On that basis, I decided to turn to one of the world’s leading academics in scalable information processing and data management in biology and medicine, health grids–Dr. Jonathan C. Silverstein, Associate Director of the University of Chicago’s Computation Institute (http://ci.uchicago.edu) for his perspective – and for answers. I wanted to speak with Dr. Silverstein because he is a thought leader in Health Grids. Most people know him as a surgeon, informatics expert, and/or educator at the University of Chicago. He also has, with many collaborators, hosted the first health grid conferences in the United States (in 2006 and 2008) and has been selected by leading national organizations to bring health grid technologies into the discussion of the solution to health care during this special time when $20 Billion in Federal Government subsidies are being made available to incent health information technology deployment and research (HITECH Act 2009).

Dr. Silverstein is associate director of the Computation Institute of the University of Chicago and Argonne National Laboratory (http://ci.uchicago.edu), is associate professor of Surgery and Radiology, and is a Fellow of the American College of Surgeons and of the American College of Medical Informatics. He also serves as Scientific Director of the Chicago Biomedical Consortium (http://chicagobiomedicalconsortium.org). He has served on various national advisory panels and currently serves on the Board of Scientific Counselors for the Lister Hill Center of the NIH National Library of Medicine.

Dr. Silverstein is used to thinking of how to solve complex issues and develop practical working solutions having spent more than a decade practicing surgery, simultaneously implementing electronic health records in leading academic medical centers and researching advanced computational technologies. He has written many papers on novel health information technology and its impact on the future.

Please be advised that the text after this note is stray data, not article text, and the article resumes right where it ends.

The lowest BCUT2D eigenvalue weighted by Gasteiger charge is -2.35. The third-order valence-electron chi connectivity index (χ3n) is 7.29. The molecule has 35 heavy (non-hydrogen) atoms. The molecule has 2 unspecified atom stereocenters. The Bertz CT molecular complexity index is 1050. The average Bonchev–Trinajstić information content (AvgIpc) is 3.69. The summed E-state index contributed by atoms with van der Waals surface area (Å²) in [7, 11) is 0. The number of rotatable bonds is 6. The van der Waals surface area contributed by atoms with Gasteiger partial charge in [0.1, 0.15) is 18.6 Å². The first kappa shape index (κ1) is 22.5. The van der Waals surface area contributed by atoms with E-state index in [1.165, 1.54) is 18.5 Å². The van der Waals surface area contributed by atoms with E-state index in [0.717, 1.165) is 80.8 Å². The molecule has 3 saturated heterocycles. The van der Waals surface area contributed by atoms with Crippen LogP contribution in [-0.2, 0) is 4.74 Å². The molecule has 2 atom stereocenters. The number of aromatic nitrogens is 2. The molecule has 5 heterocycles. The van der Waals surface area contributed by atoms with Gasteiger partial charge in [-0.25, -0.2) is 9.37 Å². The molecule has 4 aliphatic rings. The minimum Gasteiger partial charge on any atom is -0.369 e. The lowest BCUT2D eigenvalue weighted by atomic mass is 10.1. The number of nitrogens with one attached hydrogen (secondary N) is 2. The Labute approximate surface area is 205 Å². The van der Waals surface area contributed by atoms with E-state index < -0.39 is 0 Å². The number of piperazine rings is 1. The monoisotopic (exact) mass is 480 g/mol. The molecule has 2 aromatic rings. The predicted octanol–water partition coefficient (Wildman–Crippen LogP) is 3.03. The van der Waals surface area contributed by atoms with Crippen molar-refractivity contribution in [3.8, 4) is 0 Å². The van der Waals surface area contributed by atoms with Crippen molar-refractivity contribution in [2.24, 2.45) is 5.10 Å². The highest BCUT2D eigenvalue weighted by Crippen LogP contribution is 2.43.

In terms of knowledge on Healthcare, Computers, processing knowledge, and development of large public/private collaborative initiatives he is probably the most highly qualified academic with the research history and the practical application.

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Shawn Baldwin: Can we start with your background through academia to the University of Chicago and your current focus?

Dr. Jonathan C. Silverstein: Well, I was fortunate in that I had the opportunity to program computers in grade school. I liked to solve games with my Apple II computer rather than play them and later to write programs to support my studies. This focus on information and analysis has underpinned my career. I studied microbiology at the University of Illinois Urbana-Champaign, fascinated by how organisms “worked”.  I was in a hurry to get on to medical school and entered Washington University School of Medicine in St. Louis when I was 20 to pursue a career in surgery. Mark Frisse, an academic leader now at Vanderbilt, was a professor there at the time and introduced me to the emerging sub-specialty of Informatics, which brought together my love for both medical and computer sciences into one unified and largely uncharted discipline. I spent a year in the laboratory modeling the autonomic nervous system in order to teach pharmacology and later attended Harvard School of Public Health where I completed a Master’s in Clinical Epidemiology. I believe in being radically interdisciplinary. During my surgical residency, the first half of the 1990s, the Internet “appeared” and cell phones became ubiquitously adopted, which sparked the modern “information era” and continues to fundamentally alter the fabric of society and the way one human communicates with another. When I completed my residency in 1996 I sought academic positions that would enable me to both practice surgery and pursue informatics research and operations. This led me to the University of Illinois at Chicago and the University of Chicago. At both I have practiced, conducted research, and played key roles the deployment of Electronic Medical Records. Since the mid-1990’s nearly every major global industry has adopted cutting-edge, disruptive digital and wireless communications technologies. Nearly every industry that is, except health care, which is ironically the most information intensive of all information-centric businesses.